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House Democrats launch pressure campaign on paid leave

House Democrats launch pressure campaign on paid leave
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House Democrats introduced a mandatory paid parental leave bill Monday as they sought to force GOP lawmakers to take a stance on a proposal they believe enjoys broad public support.

“I believe men and women on the Republican side of the aisle understand this,” Rep. Carolyn MaloneyCarolyn Bosher MaloneyLawmakers call for withdrawal of Trump proposal that could impact 9/11 responders' health care House Oversight Committee opens probe into sexual abuse of gymnasts Mnuchin: Stock markets are 'functioning very well' MORE (D-N.Y.) said on Monday after reintroducing the 

Federal Employees Paid Parental Leave Act. “Many of them have the same challenge in their own family.”

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The bill, which allows federal employees to take six weeks of paid time off for the birth, adoption or foster placement of a child, comes on the heels of President Obama’s renewed call for a national mandatory paid leave policy.

Earlier this month, Obama signed a presidential memorandum that gives federal employees access to six weeks of paid parental leave by allowing new parents to advance their sick time.

Maloney’s bill, however, would amend the law to allow federal employees to be paid for six weeks of the 12 weeks of unpaid leave they receive under the Family and Medical Leave Act. It would not count against the sick or annual leave time an employee already receives.

“I remember when I had my first daughter,” Maloney said. “I called personnel and I asked them what their leave policies were and they said, ‘We don’t have any. People just leave.’ I said, well, I have no intention of leaving. I’m going to come back to work.”

Maloney said she was then told she could apply for disability.

“I do not believe the birth of a child is a disability,” she said. “It is the greatest joy one can have and it should be treated with respect to the child and the family.”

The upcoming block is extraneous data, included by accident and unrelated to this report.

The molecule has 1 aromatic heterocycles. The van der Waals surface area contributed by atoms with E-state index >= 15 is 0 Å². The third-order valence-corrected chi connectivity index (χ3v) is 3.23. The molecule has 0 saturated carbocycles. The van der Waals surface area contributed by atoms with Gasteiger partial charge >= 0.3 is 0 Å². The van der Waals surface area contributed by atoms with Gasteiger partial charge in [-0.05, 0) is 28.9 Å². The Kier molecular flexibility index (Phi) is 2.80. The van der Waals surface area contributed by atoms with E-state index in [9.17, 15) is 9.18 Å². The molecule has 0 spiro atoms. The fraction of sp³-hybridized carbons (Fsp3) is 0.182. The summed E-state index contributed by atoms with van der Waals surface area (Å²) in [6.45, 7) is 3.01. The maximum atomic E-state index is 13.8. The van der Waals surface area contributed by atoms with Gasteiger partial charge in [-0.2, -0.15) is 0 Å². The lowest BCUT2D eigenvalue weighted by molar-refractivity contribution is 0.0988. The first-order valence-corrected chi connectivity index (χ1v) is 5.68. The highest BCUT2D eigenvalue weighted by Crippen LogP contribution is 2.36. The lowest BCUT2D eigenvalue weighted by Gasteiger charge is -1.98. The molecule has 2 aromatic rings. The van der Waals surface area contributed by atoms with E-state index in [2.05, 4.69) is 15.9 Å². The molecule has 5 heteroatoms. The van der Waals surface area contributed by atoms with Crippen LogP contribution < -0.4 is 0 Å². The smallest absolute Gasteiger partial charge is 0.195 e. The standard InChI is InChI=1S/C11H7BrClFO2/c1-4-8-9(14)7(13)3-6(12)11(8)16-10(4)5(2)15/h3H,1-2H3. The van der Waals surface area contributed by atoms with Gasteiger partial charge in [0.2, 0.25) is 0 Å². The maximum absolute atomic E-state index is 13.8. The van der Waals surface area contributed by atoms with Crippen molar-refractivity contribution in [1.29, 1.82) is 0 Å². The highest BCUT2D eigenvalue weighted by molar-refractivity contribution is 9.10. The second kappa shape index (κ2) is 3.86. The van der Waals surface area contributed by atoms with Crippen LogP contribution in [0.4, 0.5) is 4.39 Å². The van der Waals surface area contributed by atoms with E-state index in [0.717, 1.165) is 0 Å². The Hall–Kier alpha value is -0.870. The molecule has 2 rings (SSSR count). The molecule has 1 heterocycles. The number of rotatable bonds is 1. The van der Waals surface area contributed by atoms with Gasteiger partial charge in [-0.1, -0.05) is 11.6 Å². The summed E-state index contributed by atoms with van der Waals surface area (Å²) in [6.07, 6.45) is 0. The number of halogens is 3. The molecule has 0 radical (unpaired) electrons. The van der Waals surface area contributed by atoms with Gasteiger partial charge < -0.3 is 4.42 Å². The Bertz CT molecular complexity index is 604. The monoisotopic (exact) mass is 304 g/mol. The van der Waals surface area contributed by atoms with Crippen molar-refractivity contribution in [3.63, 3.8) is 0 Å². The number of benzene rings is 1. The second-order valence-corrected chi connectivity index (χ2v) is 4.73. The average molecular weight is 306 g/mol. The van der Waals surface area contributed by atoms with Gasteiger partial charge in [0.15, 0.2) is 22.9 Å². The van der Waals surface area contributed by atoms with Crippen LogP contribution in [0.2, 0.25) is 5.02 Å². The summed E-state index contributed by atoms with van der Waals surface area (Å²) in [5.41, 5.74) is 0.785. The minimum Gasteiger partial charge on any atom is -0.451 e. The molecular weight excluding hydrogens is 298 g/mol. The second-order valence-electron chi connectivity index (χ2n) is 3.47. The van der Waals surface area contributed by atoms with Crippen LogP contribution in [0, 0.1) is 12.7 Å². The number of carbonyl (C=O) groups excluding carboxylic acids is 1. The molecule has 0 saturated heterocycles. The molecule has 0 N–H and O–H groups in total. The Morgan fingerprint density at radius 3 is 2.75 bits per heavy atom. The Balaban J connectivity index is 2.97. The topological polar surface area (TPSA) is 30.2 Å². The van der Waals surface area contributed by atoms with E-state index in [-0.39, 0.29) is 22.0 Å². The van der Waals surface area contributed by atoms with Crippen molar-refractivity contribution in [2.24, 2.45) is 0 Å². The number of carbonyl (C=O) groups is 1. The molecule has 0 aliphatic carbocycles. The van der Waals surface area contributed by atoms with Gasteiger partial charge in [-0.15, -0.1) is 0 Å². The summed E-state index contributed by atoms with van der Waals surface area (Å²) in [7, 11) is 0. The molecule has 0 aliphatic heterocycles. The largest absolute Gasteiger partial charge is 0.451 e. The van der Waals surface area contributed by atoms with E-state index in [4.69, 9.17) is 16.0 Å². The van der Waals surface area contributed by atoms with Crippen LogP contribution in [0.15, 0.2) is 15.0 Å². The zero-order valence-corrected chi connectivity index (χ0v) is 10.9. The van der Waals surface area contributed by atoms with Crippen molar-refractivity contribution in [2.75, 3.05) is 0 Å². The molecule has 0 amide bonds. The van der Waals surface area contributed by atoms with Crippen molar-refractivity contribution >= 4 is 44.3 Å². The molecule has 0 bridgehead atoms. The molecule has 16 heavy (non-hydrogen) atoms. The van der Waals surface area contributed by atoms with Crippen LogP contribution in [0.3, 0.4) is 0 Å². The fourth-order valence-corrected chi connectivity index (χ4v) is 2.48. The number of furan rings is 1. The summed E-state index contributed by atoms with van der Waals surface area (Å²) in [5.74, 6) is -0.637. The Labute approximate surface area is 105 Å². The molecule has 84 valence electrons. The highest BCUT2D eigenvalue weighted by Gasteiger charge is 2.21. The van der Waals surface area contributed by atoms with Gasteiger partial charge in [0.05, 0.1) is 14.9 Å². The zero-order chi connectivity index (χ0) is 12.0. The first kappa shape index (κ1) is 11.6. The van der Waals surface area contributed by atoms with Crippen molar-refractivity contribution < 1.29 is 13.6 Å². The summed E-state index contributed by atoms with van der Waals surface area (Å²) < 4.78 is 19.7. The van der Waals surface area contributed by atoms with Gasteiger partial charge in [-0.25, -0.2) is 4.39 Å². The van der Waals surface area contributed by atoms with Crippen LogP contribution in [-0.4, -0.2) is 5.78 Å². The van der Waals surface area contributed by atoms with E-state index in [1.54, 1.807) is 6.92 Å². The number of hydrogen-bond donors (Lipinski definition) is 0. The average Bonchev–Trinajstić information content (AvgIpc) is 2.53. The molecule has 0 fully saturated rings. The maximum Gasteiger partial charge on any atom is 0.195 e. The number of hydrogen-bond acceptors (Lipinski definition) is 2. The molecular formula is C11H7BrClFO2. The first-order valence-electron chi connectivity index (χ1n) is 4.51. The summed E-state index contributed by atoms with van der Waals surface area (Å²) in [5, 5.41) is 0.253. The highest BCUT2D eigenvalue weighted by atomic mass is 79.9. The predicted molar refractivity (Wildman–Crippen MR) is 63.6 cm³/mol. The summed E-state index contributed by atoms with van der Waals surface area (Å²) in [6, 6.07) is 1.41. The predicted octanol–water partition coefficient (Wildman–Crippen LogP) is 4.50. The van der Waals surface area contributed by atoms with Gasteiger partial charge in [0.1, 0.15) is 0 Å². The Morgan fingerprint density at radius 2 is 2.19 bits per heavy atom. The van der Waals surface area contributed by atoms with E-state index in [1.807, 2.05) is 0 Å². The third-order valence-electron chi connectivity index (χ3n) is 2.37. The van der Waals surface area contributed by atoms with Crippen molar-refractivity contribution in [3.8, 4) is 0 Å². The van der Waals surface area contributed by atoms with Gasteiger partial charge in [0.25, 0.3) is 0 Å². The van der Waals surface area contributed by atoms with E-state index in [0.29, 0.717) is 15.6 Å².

The GOP has thus far panned the plan, and Democrats could not name any Republican who would support the legislation. Still, proponents of the measure, pointing to polling that shows most Americans back the idea, are resolved to make Republicans block its path through the Congress they have majority control over.

If the bill fails to garner the Republican support, Maloney said she is prepared to put forth a discharge petition to force the bill to the floor for a vote.

She and other Democrats went on to call the lack of paid leave in the United States an embarrassment. The U.S. is one of only three countries in the world without mandatory paid maternity leave. Papua New Guinea and Oman are the other two.

Maloney’s bill, which passed the House in 2009 before stalling in the Senate, had called for eight weeks of paid parental leave when first introduced in 2000. In negotiations, Republicans were able to get that number reduced to four weeks. The six weeks is in line with what Obama is asking Congress to approve.

“We are putting forward what we believe can pass,” Maloney said.

Democrats plan to emphasize that the bill won’t increase spending. They cited a Congressional Budget Office study of the 2009 bill that concluded that paid leave would not impact direct spending or receipts.

An employee’s salary is already included in the salary budget of an agency. An agency would only lose the money it would typically save when employees take unpaid leave, the nonpartisan CBO found.

“This doesn’t cost the government one dime,” Del. Eleanor Holmes Norton (D-D.C.) said at Monday’s event. “Why wouldn’t we pass this?”

Democratic Whip Steny Hoyer (D.Md.) said paid leave is crucial to attract and retain a talented workforce in the federal government.

“We are at risk of not being able to recruit the kind of talent America needs and that our federal government needs to do the complex and challenging jobs of making sure the American people are served well,” he said.

But beyond the government, Hoyer said, a federal paid leave law would encourage private sector companies to enact paid leave policies of their own.

“Yes it’s family friendly, but more importantly, it’s good business,” he said.

The bill has never been considered in the upper chamber, but Maloney said there is support for the legislation this time around. She said Sen. Barbara Mikulski (D-Md.) called to ask permission to introduce the bill in the Senate.

Mikulski’s press secretary, however, could not immediately be reached for confirmation.   

Maloney said the Federal Employees Paid Parental Leave Act would make workers more financially secure, make businesses more productive, create a workforce that’s less reliant on public assistance and narrow the wage gap between men and women.

“It’s time for the United States to move into the family of the world that is supporting maternity leave for their workers,” she said.